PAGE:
Curebase has secured $15 million to advance its “home-based” digital trials platform, which it claims can reach “any patient, anywhere.”
The San Francisco-based CRO shared details of the Series A financing round this week, explaining it attracted backing from GGV Capital, Xfund, Bold Capital, and several other institutional funds.
Curebase’ pitch is that unlike rivals in the burgeoning digital trials space that focus on “narrow pieces of the problem, like incorporating wearables” its platform lets patients participate both at home and in real-world settings.
CEO Tom Lemberg told Clinical Insider “Our unique approach is that any patient, anywhere can participate in clinical trials at home and with their own doctor.
“To do that, Curebase will use the Series A funding to invest in software platform development, growing its partner network to reach more patients, and expanding sales into biopharma and CROs.”
Target partners include primary care centers, commercial pharmacies, testing centers, urgent care, and other novel healthcare providers.
200 patients a month
Curebase’ focus is on Phase II, III, and IV drug trials and therapeutic indicates including oncology and rare diseases.
According to Lemberg, the firm’s approach accelerates recruitment and reduces costs.
“Curebase frequently launches clinical trials in under four weeks and recruits over 200 patients per month. Contrast that with traditional trials, which often take 12 months to launch and 30 months on average to recruit all subjects. “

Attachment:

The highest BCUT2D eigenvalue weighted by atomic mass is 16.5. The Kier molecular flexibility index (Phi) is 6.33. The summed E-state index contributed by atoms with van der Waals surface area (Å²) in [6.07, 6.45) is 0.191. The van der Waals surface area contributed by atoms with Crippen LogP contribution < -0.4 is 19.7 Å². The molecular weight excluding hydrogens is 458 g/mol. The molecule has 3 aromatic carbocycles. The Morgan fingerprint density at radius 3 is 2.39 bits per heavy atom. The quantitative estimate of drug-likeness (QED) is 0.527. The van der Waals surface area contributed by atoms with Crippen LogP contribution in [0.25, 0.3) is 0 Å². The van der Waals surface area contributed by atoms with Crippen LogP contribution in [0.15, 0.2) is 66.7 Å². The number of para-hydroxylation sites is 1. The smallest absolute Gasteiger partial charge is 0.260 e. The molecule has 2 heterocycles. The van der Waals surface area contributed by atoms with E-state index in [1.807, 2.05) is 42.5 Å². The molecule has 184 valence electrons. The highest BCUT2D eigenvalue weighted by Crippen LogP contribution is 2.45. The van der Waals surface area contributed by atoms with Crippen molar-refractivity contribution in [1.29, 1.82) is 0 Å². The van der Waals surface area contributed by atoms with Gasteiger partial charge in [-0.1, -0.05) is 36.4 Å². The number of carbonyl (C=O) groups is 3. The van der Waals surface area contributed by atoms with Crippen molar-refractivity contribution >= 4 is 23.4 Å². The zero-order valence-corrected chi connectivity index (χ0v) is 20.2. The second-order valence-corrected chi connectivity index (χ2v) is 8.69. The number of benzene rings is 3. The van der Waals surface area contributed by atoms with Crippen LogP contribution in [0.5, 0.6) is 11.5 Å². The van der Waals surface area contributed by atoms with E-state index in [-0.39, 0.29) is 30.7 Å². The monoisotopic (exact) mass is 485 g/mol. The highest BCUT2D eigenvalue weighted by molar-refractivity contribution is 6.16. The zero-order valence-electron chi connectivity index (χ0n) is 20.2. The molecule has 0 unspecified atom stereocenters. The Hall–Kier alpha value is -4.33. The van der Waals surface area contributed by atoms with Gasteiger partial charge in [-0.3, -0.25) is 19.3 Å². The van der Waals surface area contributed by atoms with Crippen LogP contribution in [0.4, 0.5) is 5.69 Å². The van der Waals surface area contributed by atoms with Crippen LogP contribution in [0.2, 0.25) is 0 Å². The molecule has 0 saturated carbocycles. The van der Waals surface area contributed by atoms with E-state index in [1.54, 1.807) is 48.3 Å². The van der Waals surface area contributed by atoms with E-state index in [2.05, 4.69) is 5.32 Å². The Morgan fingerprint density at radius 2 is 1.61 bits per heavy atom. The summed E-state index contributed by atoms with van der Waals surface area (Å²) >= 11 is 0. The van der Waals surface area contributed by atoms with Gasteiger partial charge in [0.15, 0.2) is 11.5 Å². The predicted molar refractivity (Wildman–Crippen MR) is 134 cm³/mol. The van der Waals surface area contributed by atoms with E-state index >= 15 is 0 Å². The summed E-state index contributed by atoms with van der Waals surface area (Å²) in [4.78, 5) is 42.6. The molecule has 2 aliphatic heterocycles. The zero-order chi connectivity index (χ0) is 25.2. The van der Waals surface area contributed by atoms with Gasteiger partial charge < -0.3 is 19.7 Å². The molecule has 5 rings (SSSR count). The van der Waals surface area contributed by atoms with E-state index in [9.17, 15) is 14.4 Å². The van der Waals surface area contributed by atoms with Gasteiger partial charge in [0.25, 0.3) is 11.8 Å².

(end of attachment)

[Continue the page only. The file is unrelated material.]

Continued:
Lemberg also claimed the firm consistently achieves 50% greater participant diversity than an average clinical trial.
“We do this by reaching patients directly at home, and by tapping into local community healthcare providers that don’t have the same bureaucracy as an academic site.”
Digital or virtual trial technologies have been gaining in popularity during according to Lemberg, who said because the approach accelerates research demand is likely to continue growing.
“During COVID-19, our fastest trial was just four weeks and earned an Emergency Use Authorization by turning COVID-drive-throughs into research sites and enrolling patients right when they go in for testing.
He added that “for drugmakers, shortening drug timelines by months or years equates to a multibillion dollar ROI and, for many drugs, could lead to thousands of lives saved.”
Image: iStock/Nattakorn Maneerat